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Marcus Tullius Cicero's Speeches

Decent Essays
Throughout the ages, leaders have spoken out during times of crisis to try and unite people. Marcus Tullius Cicero and George W. Bush are no exception to this trope. In Cicero’s first speech against Catiline, he related the horrible crimes Catiline was planning to commit. During his tenure in office, Bush experienced a terrorist event on September 11, 2001, when the world trade center had been destroyed, and he addressed Congress on this matter nine days later. While Cicero’s speech entails an event that was foiled, Bush’s speech provides facts and support in the aftermath of a traumatic situation. In this essay, I am going to compare the rhetorical devices implemented by both individuals, how they are able to develop their arguments, and some…show more content…
Cicero uses word choices with negative connotations to bring his point across about Catiline. For instance, he states that “I find it unendurable that you should still be here: unendurable, intolerable, impermissible” (Cicero), and later he says “You supplemented that ghastly deed by another so appalling that it is scarcely believable” (Cicero). By highlighting certain words like unendurable and repeating them, Cicero created a memorable line for anyone watching the trial. Bush, on the other hand, uses simple language to instill his message by short statements, such as “Great harm has been done to us. We have suffered great loss. And in our grief and anger we have found our mission and our moment” (Bush). This easy language would have been understood by anyone listening to his speech. Bush also uses the negative connotation of the terror attack causing “grief and anger” to have a positive result in creating a “mission.” This language works as a way to bind people together to have a purpose going forward after this terrible event. Cicero and Bush utilize different sentence structure as well. Cicero uses varied sentence structures. He occasionally starts his thought with a short sentence that transitions to a longer sentence, and then ends with another short sentence. Bush, on the other hand, generally uses short sentences, but he…show more content…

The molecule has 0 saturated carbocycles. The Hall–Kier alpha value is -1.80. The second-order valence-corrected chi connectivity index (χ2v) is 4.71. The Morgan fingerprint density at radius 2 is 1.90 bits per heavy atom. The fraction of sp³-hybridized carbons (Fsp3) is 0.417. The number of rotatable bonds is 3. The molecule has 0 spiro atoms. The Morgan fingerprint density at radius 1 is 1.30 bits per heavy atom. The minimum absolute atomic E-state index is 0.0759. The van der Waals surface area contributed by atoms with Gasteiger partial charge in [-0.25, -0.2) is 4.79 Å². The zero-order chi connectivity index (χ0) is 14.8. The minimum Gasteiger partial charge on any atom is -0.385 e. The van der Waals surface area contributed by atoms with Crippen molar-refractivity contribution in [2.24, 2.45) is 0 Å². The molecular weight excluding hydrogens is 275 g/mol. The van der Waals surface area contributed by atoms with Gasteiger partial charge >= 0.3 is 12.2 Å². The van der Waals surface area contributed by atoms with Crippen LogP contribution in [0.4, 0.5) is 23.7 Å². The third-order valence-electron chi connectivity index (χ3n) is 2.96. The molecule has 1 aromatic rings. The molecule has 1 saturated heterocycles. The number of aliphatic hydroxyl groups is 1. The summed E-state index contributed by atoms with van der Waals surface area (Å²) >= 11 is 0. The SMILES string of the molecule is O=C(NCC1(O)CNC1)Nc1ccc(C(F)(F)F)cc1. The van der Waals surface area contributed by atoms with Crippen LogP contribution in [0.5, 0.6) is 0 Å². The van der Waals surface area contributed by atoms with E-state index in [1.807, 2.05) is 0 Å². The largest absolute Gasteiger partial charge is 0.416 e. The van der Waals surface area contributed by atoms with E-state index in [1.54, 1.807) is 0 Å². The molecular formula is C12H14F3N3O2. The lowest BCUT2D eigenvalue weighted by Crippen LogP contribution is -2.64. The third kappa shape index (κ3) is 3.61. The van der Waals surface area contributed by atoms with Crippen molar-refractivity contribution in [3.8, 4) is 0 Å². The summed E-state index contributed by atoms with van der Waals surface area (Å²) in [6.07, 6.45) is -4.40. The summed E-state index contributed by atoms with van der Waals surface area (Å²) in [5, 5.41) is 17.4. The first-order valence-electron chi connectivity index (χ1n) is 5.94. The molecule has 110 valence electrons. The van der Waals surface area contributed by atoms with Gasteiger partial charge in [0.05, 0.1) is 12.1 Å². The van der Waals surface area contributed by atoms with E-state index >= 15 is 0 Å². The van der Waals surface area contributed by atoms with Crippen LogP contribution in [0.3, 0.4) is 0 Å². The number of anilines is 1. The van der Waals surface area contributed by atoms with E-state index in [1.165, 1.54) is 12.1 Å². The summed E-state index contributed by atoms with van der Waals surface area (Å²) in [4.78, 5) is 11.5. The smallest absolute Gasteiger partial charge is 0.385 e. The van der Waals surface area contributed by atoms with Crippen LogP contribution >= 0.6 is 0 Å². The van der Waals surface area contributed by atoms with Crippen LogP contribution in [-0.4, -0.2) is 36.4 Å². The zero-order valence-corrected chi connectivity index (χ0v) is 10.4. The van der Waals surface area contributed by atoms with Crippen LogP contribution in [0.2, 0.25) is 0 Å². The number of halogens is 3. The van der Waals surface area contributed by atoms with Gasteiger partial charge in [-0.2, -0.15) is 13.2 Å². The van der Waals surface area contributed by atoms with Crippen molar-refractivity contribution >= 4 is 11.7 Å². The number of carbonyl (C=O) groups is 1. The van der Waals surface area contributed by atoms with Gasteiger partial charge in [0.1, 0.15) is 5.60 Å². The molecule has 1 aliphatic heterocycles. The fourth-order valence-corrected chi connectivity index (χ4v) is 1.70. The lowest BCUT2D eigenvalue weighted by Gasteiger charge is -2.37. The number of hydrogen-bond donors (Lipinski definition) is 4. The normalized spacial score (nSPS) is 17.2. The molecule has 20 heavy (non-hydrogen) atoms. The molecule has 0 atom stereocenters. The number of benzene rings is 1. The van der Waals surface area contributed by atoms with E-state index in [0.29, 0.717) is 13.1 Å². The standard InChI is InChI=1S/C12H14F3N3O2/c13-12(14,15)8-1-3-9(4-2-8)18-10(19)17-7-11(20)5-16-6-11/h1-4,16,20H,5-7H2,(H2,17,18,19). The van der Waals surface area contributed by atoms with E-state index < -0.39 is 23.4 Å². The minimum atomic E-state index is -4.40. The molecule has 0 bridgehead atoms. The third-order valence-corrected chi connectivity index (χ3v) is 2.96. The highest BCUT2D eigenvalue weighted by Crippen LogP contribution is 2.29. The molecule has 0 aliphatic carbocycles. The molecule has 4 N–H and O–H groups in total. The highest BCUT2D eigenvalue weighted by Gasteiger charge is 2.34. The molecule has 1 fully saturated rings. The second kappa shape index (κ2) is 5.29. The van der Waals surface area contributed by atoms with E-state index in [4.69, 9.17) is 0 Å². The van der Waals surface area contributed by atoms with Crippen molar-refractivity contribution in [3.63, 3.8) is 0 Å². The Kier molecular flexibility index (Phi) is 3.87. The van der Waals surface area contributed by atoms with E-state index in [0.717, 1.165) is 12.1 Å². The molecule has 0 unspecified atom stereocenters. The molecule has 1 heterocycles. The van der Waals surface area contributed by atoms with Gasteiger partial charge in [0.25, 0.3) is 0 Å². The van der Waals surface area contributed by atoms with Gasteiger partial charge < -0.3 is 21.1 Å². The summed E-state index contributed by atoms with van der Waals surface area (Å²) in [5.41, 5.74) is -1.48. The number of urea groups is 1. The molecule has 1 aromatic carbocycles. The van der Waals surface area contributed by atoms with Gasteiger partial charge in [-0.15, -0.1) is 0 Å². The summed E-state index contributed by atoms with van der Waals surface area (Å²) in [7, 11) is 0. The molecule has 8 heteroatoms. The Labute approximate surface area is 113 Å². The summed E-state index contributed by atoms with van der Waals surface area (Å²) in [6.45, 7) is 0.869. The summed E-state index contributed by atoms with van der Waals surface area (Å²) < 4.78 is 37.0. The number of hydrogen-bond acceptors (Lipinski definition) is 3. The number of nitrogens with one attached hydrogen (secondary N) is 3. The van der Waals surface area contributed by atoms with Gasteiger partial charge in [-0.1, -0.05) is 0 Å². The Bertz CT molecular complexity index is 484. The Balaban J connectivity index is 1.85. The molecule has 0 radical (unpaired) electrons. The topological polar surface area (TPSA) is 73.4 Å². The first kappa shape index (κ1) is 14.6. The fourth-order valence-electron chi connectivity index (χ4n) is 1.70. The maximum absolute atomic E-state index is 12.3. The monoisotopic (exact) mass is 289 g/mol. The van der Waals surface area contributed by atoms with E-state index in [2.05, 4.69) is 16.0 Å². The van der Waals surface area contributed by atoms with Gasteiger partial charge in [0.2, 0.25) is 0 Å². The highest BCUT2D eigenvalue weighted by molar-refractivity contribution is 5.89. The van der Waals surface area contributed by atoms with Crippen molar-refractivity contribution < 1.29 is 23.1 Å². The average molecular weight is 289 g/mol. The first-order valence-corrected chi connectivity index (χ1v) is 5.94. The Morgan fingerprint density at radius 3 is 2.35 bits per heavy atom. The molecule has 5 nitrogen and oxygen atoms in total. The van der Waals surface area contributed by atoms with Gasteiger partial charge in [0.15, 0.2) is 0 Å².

Cicero and Bush have analogous ethos and pathos, as they were both leaders in their communities, and their listeners would have been shocked to hear about the events entailed in both of their speeches. Cicero and Bush also have different perspectives in their arguments. Cicero relies on his first-hand experience in the matter, as Catiline planned to kill him. This allows him to connect with his audience on a personal level. Meanwhile, Bush did not have to convince his audience that an event was going to take place. Instead, he was able to put blame on a specific group for the terrorist act, and provide information about their tactics and connections. This strategy works to inform the public about possible future dangers. The strategies that Cicero and Bush employ in their language diverge as well. Cicero tends to repeat words with negative connotations, so that it would be ingrained in people’s minds, while Bush tends to use simpler language that everyone can understand. However, they both use questions in their speeches to switch ideas and catch the attention of their listeners. They also both employ opposing language in their speeches to distinguish right from wrong. While these two individuals both address disturbing historical events in their speeches, they present their material in the most effective way to suit their
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